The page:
Goldman Sachs has been hosting a technology conference the past week, and Apple (NASDAQ:AAPL)CEO Tim Cook personally spoke at the event to give insight into his strategic thinking on a wide range of topics. Here are four key takeaways from the conference.
Tim Cook does not believe in the law of large numbers
The moderator points out that Apple appears to be "fairly undeterred by the law of large numbers." As it turns out, Tim Cook simply does not believe in such a thing.
We're fortunate to have had a good year, and -- but maybe the most important answer to that, first, would be that we don't believe in laws such as the law of large numbers. This is sort of old dogma I think that was cooked up by somebody. And Steve did a lot of things for us for many years. But, one of the things he ingrained in us that putting limits on your thinking are never good.
And so, we're actually not focused on the numbers. We're focused on the things that produce the numbers, right? And so, if you look at accomplishments over last year, we're a product company. And our most important thing is to make great products. And we feel great about how we did last year. We came out with iOS 8, was absolutely our largest release since the App Store was created.
As it pertains to finance, the law of large numbers suggests that companies should struggle to maintain growth rates as their revenue bases expand. After all, growing 20% off a $10 billion revenue base is relatively easier than doing so off a $200 billion revenue base.
With Apple now at $200 billion in trailing 12-month revenue, growth rates should be harder to maintain, particularly when you consider the scale at which Apple must execute operationally. Yet, the Mac maker continues to astound investors with its performance, like the 30% top-line growth it enjoyed last quarter.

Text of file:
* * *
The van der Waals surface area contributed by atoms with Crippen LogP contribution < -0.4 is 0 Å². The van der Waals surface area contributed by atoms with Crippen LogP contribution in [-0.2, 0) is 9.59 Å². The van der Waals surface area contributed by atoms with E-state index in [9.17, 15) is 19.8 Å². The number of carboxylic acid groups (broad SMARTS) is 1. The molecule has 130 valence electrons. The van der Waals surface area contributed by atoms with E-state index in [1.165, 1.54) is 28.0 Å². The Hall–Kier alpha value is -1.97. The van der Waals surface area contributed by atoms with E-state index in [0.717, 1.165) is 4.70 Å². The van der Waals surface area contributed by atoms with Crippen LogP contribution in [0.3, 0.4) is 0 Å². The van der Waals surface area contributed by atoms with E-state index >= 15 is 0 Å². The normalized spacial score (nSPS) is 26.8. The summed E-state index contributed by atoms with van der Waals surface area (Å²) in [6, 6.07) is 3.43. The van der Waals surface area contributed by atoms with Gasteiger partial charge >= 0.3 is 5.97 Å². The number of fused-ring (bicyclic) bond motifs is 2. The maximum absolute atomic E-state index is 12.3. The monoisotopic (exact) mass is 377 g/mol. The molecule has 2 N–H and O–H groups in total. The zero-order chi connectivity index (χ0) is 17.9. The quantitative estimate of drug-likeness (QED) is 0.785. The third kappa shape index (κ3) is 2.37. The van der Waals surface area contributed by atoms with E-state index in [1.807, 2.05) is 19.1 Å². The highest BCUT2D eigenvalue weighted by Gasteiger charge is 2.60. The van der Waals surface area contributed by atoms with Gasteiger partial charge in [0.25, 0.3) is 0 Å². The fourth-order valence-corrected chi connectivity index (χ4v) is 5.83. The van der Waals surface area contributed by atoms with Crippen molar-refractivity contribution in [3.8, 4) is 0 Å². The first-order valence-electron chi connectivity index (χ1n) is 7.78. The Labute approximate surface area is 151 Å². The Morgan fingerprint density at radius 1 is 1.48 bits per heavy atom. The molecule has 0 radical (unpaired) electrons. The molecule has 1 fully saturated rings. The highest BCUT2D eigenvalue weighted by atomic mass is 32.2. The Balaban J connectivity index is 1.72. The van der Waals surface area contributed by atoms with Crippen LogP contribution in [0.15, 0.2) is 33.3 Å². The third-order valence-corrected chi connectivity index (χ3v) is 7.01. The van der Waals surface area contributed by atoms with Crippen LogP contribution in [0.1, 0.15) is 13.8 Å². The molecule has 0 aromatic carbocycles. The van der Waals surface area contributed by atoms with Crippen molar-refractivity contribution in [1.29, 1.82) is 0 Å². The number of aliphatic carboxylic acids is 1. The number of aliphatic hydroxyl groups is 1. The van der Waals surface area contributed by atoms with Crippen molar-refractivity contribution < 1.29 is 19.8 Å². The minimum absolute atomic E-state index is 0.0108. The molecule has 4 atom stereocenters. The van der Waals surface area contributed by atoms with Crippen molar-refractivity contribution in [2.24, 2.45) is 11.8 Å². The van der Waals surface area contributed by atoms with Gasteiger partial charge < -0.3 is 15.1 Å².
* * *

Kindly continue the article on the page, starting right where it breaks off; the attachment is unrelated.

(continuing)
So long as Apple continues to launch great products, Cook believes the numbers will take care of themselves. So far, they have.
Retailers are clamoring to get in on Apple Pay
Apple Pay has surpassed even his own expectations for the new mobile payment service. The chief executive had even expected the holidays to be slow for Apple Pay, because retailers tend to be averse to changing their point-of-sale systems at such a critical time. Apple Pay already accounts for two-thirds of contactless payments processed through the three dominant networks (American Express, Visa, and MasterCard).
Most importantly, retailers cannot wait to get their hands on Apple Pay.
But, maybe what's even more significant than that is that there's so many retailers that are approaching us about getting signed up. We had the bank piece at a very great level. We have 2,000 banks and credit units now going, and more coming, although that's well over 90% of the market. And so, the focus in the United States is very much on merchants.
And so, the rollout is going much faster than I would've thought. And I think it's truly profound. There are also some retailers that are taking it even further where they're innovating around their own customer experience.